house at a cost of $34,900, to be paid for as follows: $8,000 in Wilbarger county bonds, bearing 8 per cent. interest from date, and payable at the will of said county, interest payable annually on the tenth day of April, said bonds to be issued, delivered, and made payable to the contractors or order on the signing of the contract to build; and the balance of said amount to be paid in bonds to be issued and delivered and made payable to the contractors or order, and bearing interest from date of issuance at 8 per cent. per annum until paid, as soon as the taxable values of said Wilbarger county increases so as to enable said bonds to be issued in accordance with the law; the county reserving the right to pay cash in lieu of bonds, if the money can be procured from other sources than by issuing bonds. The answer shows that the county owns town lots in the county-seat now worth $12,500, and of greater prospective valae, which it is the policy and purpose of the county authorities to sell, and appropriate the proceeds, P1'O tanto, to the payment of the cost of erecting said court-hollse; that a railroad is being constructed into and through said county; that the population and taxable values of said county are rapidly increasing; that the complainant has not rendered any property in Wilbarger county for taxes in his own name, and that no deed, bond for title, or other evidence of title to land, showing ownership thereof by comprainant, app8ars of record in Wilbarger county; and that there is not in Wilbarger county any 3,400 acres of land (excluding town lots and town-sites, property owned and assessed against other persons than the complainant) of the value of nine dollars an acre, or $30,000 for 3,400 acres. The allegations of the answer as to the complainant's not rendering in his own name any land for taxes in Wilbarger county, and that no evidence of his owning any land in that county appears on the records of said c9unty, are supported by the affidavit of the proper custodians of the records, and are not replied to or denied in the oral argument on the hearing. The statute provisions bearing upon this subject are:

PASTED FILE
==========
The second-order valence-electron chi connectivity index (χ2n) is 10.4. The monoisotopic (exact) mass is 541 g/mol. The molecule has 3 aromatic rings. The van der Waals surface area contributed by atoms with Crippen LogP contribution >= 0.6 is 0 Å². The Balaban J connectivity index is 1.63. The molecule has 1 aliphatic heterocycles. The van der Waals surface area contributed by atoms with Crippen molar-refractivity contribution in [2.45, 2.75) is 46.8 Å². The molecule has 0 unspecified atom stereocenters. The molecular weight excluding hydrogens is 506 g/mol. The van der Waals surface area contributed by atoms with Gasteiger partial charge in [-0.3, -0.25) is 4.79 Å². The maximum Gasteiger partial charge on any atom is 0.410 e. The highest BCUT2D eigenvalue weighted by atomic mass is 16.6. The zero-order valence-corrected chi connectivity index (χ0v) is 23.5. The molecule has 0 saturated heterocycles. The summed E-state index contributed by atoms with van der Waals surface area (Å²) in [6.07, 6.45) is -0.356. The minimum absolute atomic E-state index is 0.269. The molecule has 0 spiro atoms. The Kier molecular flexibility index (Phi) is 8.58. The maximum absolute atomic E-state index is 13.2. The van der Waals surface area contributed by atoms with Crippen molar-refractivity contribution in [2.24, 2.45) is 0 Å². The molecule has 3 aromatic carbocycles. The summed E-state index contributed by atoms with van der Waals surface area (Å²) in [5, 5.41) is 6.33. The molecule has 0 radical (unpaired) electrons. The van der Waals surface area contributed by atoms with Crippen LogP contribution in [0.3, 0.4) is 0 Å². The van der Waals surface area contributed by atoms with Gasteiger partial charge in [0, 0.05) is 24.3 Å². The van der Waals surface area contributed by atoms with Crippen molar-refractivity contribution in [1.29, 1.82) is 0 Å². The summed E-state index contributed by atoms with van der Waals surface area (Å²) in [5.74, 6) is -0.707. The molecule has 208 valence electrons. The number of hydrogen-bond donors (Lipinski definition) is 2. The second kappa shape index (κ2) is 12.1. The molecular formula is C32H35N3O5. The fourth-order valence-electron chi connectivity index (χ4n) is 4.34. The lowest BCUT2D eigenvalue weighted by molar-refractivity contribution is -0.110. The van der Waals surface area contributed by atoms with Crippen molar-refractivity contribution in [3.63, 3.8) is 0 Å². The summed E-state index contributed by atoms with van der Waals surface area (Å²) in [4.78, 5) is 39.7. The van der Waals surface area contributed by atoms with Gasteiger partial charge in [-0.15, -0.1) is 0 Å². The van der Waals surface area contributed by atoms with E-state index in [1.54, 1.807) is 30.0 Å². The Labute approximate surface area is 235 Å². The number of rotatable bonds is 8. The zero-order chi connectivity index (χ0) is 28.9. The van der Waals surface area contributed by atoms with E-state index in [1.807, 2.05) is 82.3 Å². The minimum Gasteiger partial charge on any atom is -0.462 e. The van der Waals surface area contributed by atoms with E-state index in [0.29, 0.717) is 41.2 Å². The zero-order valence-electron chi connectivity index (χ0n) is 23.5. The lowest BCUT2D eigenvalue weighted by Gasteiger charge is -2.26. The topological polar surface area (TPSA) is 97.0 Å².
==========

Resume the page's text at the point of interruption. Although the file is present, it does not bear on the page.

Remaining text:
"The county commissioners' court of any county is hereby authorized and empowered to issue the bonds of said county, with interest coupons attached, in such manner as may be necessary -to erect a suitable building for a courthouse or jail, or both; said bonds running not exceeding fifteen years, and redeemable at the pleasure of the county, alld bearing interest at a rate not exceeding eight per cent. per annum." Act twenty-seventh March, 1885. "The commissioners' court of the county shall levy an annual ad valorem tax on the property in said county sufficient to pay the interest, and create a sinking fund for the redemption of said bonds not to exceed one-fourth of one per cent. for anyone year. The. county shall not issue a larger number of bonds than a tax of one-fourth of one per cent. annually will liquidate in ten years, and such bonds shall be sold only at their face or par value." Act February 11, 1881. "Said courts [county commissioners' courts1 shall have power, and it shall be their duty, to provide and keep in repair court-houses, jails, and all necessary public buildings." Rev. St. art. 1514.